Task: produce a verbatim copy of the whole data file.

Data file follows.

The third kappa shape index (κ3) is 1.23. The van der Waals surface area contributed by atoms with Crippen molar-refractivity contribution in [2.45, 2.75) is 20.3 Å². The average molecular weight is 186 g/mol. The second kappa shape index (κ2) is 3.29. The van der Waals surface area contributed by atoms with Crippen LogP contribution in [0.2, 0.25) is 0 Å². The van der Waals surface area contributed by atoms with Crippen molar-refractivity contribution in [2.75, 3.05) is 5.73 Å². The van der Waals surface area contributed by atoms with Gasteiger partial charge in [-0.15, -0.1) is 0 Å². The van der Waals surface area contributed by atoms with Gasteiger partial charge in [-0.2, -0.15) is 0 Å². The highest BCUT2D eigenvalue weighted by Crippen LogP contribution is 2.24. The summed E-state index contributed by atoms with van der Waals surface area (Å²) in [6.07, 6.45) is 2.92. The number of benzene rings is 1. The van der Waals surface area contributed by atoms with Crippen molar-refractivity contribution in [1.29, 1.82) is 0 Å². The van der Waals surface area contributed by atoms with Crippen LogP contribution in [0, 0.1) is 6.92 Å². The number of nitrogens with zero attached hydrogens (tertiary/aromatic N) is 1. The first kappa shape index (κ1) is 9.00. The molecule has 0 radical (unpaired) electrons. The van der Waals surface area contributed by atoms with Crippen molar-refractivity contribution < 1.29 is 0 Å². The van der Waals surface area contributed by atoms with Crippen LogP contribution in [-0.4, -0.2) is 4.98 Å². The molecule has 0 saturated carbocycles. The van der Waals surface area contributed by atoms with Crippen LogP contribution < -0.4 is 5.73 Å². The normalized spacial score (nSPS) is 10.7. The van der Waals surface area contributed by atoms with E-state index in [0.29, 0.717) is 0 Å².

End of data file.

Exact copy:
The third kappa shape index (κ3) is 1.23. The van der Waals surface area contributed by atoms with Crippen molar-refractivity contribution in [2.45, 2.75) is 20.3 Å². The average molecular weight is 186 g/mol. The second kappa shape index (κ2) is 3.29. The van der Waals surface area contributed by atoms with Crippen LogP contribution in [0.2, 0.25) is 0 Å². The van der Waals surface area contributed by atoms with Crippen molar-refractivity contribution in [2.75, 3.05) is 5.73 Å². The van der Waals surface area contributed by atoms with Gasteiger partial charge in [-0.15, -0.1) is 0 Å². The van der Waals surface area contributed by atoms with Gasteiger partial charge in [-0.2, -0.15) is 0 Å². The highest BCUT2D eigenvalue weighted by Crippen LogP contribution is 2.24. The summed E-state index contributed by atoms with van der Waals surface area (Å²) in [6.07, 6.45) is 2.92. The number of benzene rings is 1. The van der Waals surface area contributed by atoms with Crippen molar-refractivity contribution in [1.29, 1.82) is 0 Å². The van der Waals surface area contributed by atoms with Crippen LogP contribution in [0, 0.1) is 6.92 Å². The number of nitrogens with zero attached hydrogens (tertiary/aromatic N) is 1. The first kappa shape index (κ1) is 9.00. The molecule has 0 radical (unpaired) electrons. The van der Waals surface area contributed by atoms with Crippen molar-refractivity contribution < 1.29 is 0 Å². The van der Waals surface area contributed by atoms with Crippen LogP contribution in [-0.4, -0.2) is 4.98 Å². The molecule has 0 saturated carbocycles. The van der Waals surface area contributed by atoms with Crippen LogP contribution < -0.4 is 5.73 Å². The normalized spacial score (nSPS) is 10.7. The van der Waals surface area contributed by atoms with E-state index in [0.29, 0.717) is 0 Å².